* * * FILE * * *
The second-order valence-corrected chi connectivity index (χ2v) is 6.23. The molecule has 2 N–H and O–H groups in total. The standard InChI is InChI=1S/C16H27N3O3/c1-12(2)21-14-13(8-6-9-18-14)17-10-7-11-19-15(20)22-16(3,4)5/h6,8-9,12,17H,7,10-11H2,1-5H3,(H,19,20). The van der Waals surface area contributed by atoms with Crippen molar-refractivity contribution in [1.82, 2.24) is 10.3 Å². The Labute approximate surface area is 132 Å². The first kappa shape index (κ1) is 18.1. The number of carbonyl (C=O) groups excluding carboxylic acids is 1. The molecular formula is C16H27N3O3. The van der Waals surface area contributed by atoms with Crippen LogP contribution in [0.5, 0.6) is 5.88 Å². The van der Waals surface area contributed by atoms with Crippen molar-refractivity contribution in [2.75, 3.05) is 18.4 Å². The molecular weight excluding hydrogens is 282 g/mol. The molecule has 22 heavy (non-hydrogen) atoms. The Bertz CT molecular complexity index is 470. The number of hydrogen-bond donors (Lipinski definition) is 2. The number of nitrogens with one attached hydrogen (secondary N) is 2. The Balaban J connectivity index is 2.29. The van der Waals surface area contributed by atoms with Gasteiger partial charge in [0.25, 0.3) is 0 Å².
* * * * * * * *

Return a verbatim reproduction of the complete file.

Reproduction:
The second-order valence-corrected chi connectivity index (χ2v) is 6.23. The molecule has 2 N–H and O–H groups in total. The standard InChI is InChI=1S/C16H27N3O3/c1-12(2)21-14-13(8-6-9-18-14)17-10-7-11-19-15(20)22-16(3,4)5/h6,8-9,12,17H,7,10-11H2,1-5H3,(H,19,20). The van der Waals surface area contributed by atoms with Crippen molar-refractivity contribution in [1.82, 2.24) is 10.3 Å². The Labute approximate surface area is 132 Å². The first kappa shape index (κ1) is 18.1. The number of carbonyl (C=O) groups excluding carboxylic acids is 1. The molecular formula is C16H27N3O3. The van der Waals surface area contributed by atoms with Crippen LogP contribution in [0.5, 0.6) is 5.88 Å². The van der Waals surface area contributed by atoms with Crippen molar-refractivity contribution in [2.75, 3.05) is 18.4 Å². The molecular weight excluding hydrogens is 282 g/mol. The molecule has 22 heavy (non-hydrogen) atoms. The Bertz CT molecular complexity index is 470. The number of hydrogen-bond donors (Lipinski definition) is 2. The number of nitrogens with one attached hydrogen (secondary N) is 2. The Balaban J connectivity index is 2.29. The van der Waals surface area contributed by atoms with Gasteiger partial charge in [0.25, 0.3) is 0 Å².